"Intellectual Dishonesty"

As of March 1, 2001, George W. Bush's approval rating was the lowest of any president at that point in his term for the last 50 years, according to The Economist. Bill Clinton's comparable rating was 63%, George H.W. Bush's was 76%. Dubya' s was 55%. And although Bush's rating improved slightly the following week, it declined again the week after that (according to a CNN/USA Today/Gallup poll taken March 9-11). People regarded Bush's handling of taxes, the economy, world affairs, and Social Security no better than his overall performance.

During his campaign, Bush promised a number of actions: reforming Medicare, privatizing Social Security, constructing a missile defense system, increasing spending for education, and cutting taxes. His recent speech to Congress sounded like he was starting to fulfill these campaign promises. Since then, while he has proposed increasing spending for education by 11.5% next year, most of the other proposals have fallen by the wayside.

He's sidestepped the issue of Social Security reform by foisting it on a commission that will merely postpone that political debate. Observers expect Medicare to be handled similarly. The Joint Chiefs of Staff have asked for $900 billion worth of new weapons which the Bush budget does not really include. Even a less comprehensive defense modernization is supposed to be paid for out of what has been called a $1 trillion "contingency", actually budgeted at only about $800 billion, half of which is supposed to be reserved for Medicare.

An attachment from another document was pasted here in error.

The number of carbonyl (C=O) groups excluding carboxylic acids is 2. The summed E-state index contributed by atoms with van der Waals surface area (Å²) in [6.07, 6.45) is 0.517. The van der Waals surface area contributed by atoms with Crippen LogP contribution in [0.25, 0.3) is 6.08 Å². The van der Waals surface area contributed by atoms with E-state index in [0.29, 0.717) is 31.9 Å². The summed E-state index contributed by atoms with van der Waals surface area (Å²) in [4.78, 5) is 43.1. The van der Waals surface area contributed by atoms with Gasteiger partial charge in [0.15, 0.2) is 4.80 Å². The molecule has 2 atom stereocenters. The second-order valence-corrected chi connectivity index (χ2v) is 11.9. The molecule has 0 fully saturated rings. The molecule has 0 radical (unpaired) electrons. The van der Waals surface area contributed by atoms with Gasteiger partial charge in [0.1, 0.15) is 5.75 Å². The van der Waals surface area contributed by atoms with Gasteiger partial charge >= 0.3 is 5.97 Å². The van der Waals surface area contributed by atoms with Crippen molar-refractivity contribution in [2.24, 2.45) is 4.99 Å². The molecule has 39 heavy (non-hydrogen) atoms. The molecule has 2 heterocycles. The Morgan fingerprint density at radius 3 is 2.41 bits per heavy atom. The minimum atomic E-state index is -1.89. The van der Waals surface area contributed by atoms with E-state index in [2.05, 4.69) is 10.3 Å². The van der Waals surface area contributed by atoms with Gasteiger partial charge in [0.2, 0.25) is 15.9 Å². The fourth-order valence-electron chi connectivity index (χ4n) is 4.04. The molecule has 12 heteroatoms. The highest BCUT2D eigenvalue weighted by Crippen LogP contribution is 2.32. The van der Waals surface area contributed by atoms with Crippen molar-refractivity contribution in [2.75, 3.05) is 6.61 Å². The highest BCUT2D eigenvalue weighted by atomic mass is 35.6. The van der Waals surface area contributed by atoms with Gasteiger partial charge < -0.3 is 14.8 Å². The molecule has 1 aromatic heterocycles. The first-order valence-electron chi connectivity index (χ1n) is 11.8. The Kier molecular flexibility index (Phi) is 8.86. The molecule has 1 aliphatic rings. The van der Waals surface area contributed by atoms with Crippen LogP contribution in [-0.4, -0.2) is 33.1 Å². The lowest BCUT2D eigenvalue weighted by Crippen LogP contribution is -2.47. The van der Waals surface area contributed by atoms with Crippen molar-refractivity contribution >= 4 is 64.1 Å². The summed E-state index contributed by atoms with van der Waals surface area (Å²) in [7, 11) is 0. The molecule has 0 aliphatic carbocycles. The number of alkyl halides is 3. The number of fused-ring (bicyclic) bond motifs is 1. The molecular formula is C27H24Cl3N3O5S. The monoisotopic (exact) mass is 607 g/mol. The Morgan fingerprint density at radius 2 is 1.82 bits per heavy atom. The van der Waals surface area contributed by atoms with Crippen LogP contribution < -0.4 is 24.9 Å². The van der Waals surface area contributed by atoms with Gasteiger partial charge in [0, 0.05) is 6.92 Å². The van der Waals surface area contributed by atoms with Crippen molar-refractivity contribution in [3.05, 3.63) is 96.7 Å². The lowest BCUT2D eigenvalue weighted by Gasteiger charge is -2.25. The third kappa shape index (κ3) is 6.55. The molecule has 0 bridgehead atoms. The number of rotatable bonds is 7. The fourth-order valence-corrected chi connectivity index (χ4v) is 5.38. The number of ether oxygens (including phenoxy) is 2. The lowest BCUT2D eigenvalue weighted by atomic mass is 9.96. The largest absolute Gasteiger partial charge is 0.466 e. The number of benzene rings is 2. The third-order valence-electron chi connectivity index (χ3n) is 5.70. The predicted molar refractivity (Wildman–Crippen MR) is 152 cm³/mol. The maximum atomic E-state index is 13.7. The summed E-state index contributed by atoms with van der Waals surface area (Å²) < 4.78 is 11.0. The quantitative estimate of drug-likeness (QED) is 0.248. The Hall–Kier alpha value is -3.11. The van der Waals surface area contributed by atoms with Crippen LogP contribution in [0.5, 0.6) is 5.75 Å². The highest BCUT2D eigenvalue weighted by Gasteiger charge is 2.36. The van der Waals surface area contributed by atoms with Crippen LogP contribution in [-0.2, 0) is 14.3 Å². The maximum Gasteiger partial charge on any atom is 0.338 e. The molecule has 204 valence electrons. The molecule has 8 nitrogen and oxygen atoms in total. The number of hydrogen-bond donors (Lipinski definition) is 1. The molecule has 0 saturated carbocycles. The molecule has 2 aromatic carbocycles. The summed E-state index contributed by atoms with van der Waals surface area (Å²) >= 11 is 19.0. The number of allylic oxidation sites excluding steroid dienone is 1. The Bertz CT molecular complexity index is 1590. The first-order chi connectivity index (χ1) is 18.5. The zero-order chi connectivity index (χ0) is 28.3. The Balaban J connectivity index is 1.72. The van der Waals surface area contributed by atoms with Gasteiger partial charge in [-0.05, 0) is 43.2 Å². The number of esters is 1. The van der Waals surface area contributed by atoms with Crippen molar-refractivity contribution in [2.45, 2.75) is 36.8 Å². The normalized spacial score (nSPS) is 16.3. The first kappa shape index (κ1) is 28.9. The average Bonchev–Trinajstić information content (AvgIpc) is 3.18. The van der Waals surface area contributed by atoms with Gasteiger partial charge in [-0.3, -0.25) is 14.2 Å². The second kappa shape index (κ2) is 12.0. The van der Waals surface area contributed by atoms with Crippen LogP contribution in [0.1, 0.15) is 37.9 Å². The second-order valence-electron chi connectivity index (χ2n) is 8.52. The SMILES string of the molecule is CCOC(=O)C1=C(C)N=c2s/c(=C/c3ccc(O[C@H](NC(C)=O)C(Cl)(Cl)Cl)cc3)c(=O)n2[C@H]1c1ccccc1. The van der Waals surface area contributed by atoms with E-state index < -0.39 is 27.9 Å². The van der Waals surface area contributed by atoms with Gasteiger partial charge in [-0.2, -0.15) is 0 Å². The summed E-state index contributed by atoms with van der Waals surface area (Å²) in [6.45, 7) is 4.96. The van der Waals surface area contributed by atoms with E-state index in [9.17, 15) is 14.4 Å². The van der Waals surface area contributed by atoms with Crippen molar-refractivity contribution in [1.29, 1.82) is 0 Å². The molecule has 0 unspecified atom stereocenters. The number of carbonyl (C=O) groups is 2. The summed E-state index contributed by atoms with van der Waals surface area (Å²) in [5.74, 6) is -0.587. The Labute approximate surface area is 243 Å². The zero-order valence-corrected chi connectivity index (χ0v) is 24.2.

"The effect of tax reduction is not on the economy but on the pleasure and political gratitude of those who receive it."
-- John Kenneth Galbraith

With no political mandate, as evidenced by the polls cited above, Bush has staked his meager political capital on the tax cut. Yet viewed either from the perspective of the cost of the tax cut itself or assumptions about the surplus in the current economic context, the tax cut is not what it appears to be. In the words of Gerard Baker of the Financial Times "it is the intellectual dishonesty of this approach that is most distressing."